The lessons from Ozekhome’s kidnap

on   /   in Viewpoint 11:05 am   /   Comments

Chief Mike Ozekhome (SAN), a fiery Lagos lawyer and human rights activist came out of the kidnappers den with a message for those in authority: “ Grant the kidnappers amnesty”.

How he wants the government to execute this is difficult to tell but one thing is sure: its modalities will be more complex than that of the Boko Haram which is yet to see the light of day.

From Ozekhome’s account, the men who kidnapped him are well read and articulate, which implies that they are educated young men, maybe amongst the many unemployed graduates roaming about cities in Nigeria.

When the educated takes to crime like armed robbery and kidnapping, it is a cause for concern as the average Nigerian educated man does not fall into the profiling category of hard criminal. White-collar criminality, which has brought this country almost to her knees, is still flourishing because it involves educated men and women.

 What is the lesson(s) from Ozekhome’s message? We must begin to address the issues of unemployed youths, especially the species of educated graduates.

Granting of general or blanket amnesty to kidnappers will not solve the problem as that will be an endorsement of criminality. The only solution to all of these, that will be permanent, is for us to be our brothers’ keepers. It is not all those roaming about the streets that cannot work. It is just the environment in which they find themselves made it impossible for them to flourish. Those who are fortunate to lay hands in the public till are termed successful and ingenious; perhaps the unfortunate ones are termed failures. The rich in this country must begin to think out ways by which the underprivileged can be taken care of. Let me make this clarification. A few privileged and rich Nigerians already run programmes that address the situations of the under privileged poor but the majority do not care. When I say rich, I mean those whose income far outstrips their needs and wants.

It is to avoid the chaos that comes with such that Great Britain and other developed countries introduced welfare programmes for their citizens, those who cannot afford to go to work are given weekly cheques to take care of their basic needs.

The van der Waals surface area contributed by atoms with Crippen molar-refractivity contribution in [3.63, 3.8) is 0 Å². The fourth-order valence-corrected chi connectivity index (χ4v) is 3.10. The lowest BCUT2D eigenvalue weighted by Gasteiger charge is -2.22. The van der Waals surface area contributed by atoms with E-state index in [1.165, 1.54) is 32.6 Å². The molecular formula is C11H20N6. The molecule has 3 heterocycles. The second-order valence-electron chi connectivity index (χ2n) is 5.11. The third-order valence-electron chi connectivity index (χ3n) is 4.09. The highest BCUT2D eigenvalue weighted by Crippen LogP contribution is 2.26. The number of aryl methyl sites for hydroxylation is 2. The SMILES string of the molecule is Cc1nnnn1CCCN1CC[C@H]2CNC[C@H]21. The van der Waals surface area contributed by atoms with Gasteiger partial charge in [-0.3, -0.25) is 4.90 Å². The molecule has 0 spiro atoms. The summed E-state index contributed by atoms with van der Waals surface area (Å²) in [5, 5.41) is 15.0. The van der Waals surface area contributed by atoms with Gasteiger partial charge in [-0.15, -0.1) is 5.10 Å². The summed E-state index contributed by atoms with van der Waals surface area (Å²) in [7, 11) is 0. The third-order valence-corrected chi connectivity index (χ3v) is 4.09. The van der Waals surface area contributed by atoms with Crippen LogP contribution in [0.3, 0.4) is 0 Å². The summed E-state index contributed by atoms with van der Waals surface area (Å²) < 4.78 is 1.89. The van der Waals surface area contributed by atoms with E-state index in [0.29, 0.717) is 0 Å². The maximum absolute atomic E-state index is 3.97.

Most successful businessmen in this country, live on government patronage(s); even our banks cannot make successful headway without government inputs, in the form of deposits and policies. The question then is: If the rich ones are getting all these patronage(s) from government, either in the form of contract awards, ten percent-for civil servants- or outright stealing in the form of bribery, why are they not giving back to society?

Instead of ploughing the money back into the economy to regenerate, our money is taken abroad to generate wealth for foreign economies. How selfish we can be! It is clear that there will be problem if the balance between the rich and the poor is tilted towards either side of the divide. Our rich have abandoned the poor in the society and the poor are paying back through involvement in kidnapping, Boko Haram and such activities.

The rich, especially our politicians, also encourage criminality through election malpractices. You will not see their children on the streets indulging in brigandage and the likes, they recruit and brainwash the poor to do it for them.

To begin with, Nigerians must be encouraged to bring their monies stashed abroad back into this country. This will help to strengthen our Naira – as we still depend a lot on imports from abroad – and help to reflate the economy.

Government must execute job creation programmes –not lip service; craft and skilled centres must be established in every zone in the country for those who cannot further their education and loan facilities made available for small businesses. Open up the rural areas through networks of roads for the agriculture industry to flourish.

There are various ways to create jobs for our unemployed graduates, but, first, the issue of power has to be sorted out, for without power, production is impossible and a country that cannot produce, cannot create employment.

Also, our leaders must begin to set good examples through their living standards. The problems of the under privileged must be the concern of all.

 

*Mr  sunny ikhioya , a commentator on national issues, wrote from Lagos

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